8
BWU
1987 80cc Casal ESP
Ret
GER
11
NAT
Ret
AUT
8
YUG
10
NED
22
GBR
CZE
Ret
8 17th
Arbizu RSM
7
POR
Ret
1988 250cc Venemotos-Yamaha TZ250 JPN
USA
ESP
EXP
NAT
GER
AUT
NED
BEL
YUG
FRA
GBR
SWE
CZE
BRA
Ret
0
1989 250cc Venemotos-Yamaha TZ250 JPN
Ret
AUS
10
USA
16
ESP
NAT
15
GER
AUT
19
YUG
15
NED
Ret
BEL
Ret
FRA
Ret
GBR
13
SWE
9
CZE
10
BRA
10
30 18th
1990 500cc Cagiva GP500 JPN
Ret
USA
8
ESP
Ret
NAT
Ret
GER
8
AUT
11
YUG
Ret
NED
10
BEL
5
FRA
Ret
GBR
11
SWE
9
CZE
Ret
HUN
9
AUS
57 12th
1991 500cc Cagiva GP500 JPN
10
AUS
8
USA
6
ESP
ITA
4
GER
AUT
EUR
NED
7
FRA
GBR
RSM
CZE
VDM
MAL
46 13th
1992 500cc Marlboro-Cagiva GP500 JPN
11
AUS
12
MAL
Ret
ESP
12
ITA
5
EUR
11
GER
7
NED
3
HUN
9
FRA
GBR
BRA
8
RSA
Ret
29 13th
1993 500cc Lucky Strike Suzuki RGV500 AUS
5
MAL
7
JPN
6
ESP
Ret
AUT
4
GER
Ret
NED
Ret
EUR
5
RSM
7
GBR
Ret
CZE
10
ITA
5
USA
2
FIM
1
125 6th
1994 500cc Lucky Strike Suzuki RGV500 AUS
8
MAL
7
JPN
5
ESP
4
AUT
7
GER
5
NED
2
ITA
7
FRA
6
GBR
Ret
CZE
8
USA
8
ARG
8
EUR
6
134 8th
1995 500cc Kanemoto-Honda NSR500 AUS
6
MAL
6
JPN
Ret
ESP
5
GER
7
ITA
7
NED
5
FRA
5
GBR
Ret
CZE
9
BRA
8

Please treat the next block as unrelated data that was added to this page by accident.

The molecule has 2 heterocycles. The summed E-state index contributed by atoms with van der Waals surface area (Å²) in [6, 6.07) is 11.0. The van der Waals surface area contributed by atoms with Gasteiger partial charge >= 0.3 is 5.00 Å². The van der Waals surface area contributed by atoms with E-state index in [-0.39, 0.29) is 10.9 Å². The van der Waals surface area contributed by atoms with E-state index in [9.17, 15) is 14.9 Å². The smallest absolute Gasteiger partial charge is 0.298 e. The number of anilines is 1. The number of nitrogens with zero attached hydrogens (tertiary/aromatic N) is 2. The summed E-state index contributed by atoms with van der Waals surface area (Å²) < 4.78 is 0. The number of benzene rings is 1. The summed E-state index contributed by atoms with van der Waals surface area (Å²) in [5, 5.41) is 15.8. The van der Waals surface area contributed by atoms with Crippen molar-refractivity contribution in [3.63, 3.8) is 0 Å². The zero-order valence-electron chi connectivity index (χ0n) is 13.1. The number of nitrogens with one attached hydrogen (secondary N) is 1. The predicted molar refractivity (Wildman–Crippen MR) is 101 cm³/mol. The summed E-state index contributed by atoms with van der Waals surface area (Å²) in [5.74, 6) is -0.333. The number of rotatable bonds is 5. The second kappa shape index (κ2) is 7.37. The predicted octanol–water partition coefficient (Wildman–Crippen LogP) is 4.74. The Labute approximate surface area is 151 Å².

ARG
8
EUR
6
104 7th
1996 500cc Pileri-Honda NSR500 MAL
2
INA
2
JPN
Ret
ESP
8
ITA
6
FRA
7
NED
3
GER
8
GBR
7
AUT
5
CZE
9
IMO
8
CAT
8
BRA
5
AUS
4
158 4th
1997 500cc Gresini-Honda NSR500V MAL
11
JPN
10
ESP
8
ITA
6
AUT
13
FRA
6
NED
6
IMO
9
GER
6
BRA
Ret
GBR
3
CZE
8
CAT
Ret
INA
Ret
AUS
8
101 9th
1998 500cc Gresini-Honda NSR500 JPN
7
MAL
Ret
ESP
5
ITA
9
FRA
Ret
MAD
9
NED
4
GBR
5
GER
4
CZE
3
IMO
4
CAT
7
AUS
4
ARG
3
138 5th
1999 500cc MoviStar-Pons Honda NSR500 MAL
6
JPN
8
ESP
Ret
FRA
10
ITA
Ret
CAT
Ret
NED
10
GBR
5
GER
8
CZE
7
IMO
2
VAL
10
AUS
Ret
RSA
11
BRA
4
ARG
8
110 9th
2000 500cc Emerson Honda Pons NSR500 RSA
4
MAL
8
JPN
7
ESP
5
FRA
5
ITA
Ret
CAT
Ret
NED
1
GBR
14
GER
1
CZE
Ret
POR
10
VAL
5
BRA
2
PAC
7
AUS
4
163 4th
2001 500cc West Honda Pons NSR500 JPN
6
RSA
9
ESP
6
FRA
8
ITA
1
CAT
Ret
NED
4
GBR
3
GER
5